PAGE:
An interesting vegetable, petai should never be a 'no go'!
1.Like asparagus, it contains certain amino acids that give a strong smell to ones urine, an effect that can be noticed up to two days after consumption. And like other beans, their complex carbohydrates can also cause strong-smelling flatulence.
2. When young the pods are flat because the seeds have not yet developed, and they hang like a bunch of slightly twisted ribbons, pale green, almost translucent.When dried the seeds turn black.
3. They are an acquired taste, but are popular in southern Thailand, Burma, Malaysia and Indonesia and are sold in bunches, still in the pod, or the seeds are sold in plastic bags. They are exported in jars or cans, pickled in brine.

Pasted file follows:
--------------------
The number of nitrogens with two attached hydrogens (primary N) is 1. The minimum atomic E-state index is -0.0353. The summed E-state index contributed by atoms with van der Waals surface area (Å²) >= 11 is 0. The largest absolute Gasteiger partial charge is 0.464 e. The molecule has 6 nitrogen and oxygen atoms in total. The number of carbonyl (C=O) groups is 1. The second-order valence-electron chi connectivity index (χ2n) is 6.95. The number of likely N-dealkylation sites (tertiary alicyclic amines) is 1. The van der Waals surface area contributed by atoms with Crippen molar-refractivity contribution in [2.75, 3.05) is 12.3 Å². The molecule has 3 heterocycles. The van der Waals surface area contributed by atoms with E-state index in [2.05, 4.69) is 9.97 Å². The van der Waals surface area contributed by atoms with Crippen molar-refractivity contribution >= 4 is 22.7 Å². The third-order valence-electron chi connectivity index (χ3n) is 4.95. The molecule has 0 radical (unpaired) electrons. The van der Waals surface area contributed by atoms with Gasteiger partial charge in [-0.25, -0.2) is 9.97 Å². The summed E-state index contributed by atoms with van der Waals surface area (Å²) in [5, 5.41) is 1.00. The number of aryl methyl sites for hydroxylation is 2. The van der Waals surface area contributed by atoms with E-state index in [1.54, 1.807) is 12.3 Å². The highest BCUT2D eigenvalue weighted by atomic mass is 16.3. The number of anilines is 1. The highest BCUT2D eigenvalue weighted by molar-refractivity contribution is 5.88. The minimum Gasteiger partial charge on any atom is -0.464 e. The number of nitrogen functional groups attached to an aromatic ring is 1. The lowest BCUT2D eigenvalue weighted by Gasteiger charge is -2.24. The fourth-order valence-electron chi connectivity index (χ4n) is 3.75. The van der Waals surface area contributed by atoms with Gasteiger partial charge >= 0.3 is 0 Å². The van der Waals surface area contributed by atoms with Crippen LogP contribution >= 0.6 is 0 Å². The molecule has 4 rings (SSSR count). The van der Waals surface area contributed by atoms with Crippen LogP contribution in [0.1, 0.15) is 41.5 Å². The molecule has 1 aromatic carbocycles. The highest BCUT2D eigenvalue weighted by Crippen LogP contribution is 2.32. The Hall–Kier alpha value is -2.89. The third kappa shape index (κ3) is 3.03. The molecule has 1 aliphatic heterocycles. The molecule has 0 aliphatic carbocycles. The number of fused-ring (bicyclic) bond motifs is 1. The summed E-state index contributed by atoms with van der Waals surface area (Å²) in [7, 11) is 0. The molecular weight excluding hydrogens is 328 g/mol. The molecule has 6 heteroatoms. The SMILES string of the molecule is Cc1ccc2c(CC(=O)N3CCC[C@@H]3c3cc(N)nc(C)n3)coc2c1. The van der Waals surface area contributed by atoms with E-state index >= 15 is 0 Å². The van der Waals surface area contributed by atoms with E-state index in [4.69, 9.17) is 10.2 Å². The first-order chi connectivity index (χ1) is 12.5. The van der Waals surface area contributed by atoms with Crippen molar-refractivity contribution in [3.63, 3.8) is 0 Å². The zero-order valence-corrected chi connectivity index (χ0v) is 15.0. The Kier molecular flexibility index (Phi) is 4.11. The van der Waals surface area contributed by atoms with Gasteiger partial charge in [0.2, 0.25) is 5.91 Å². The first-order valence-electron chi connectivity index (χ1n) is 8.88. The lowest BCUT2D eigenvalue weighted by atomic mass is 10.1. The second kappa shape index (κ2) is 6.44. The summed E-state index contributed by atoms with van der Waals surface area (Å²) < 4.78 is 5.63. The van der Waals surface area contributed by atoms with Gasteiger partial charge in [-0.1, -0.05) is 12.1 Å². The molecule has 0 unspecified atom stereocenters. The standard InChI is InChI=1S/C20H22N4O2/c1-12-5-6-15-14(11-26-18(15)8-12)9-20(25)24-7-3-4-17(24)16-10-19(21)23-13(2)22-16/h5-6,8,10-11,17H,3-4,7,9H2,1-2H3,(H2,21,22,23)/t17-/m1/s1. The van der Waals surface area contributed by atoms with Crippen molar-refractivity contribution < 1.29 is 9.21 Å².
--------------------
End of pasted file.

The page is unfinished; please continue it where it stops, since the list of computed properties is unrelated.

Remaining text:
4. Like mature broad beans, they may have to be peeled before cooking.Before you cook the petai, make sure that you split the bean into two with a paring knife as there are prone to worms burrowing their way into the heart of the petai.
5. They are best when combined with other strong flavoured foods such as garlic, chili peppers, and dried shrimp, as in "sambal petai" or added to a curry.
Reference: Wikipedia, Permais, Asia Food, Lemniscate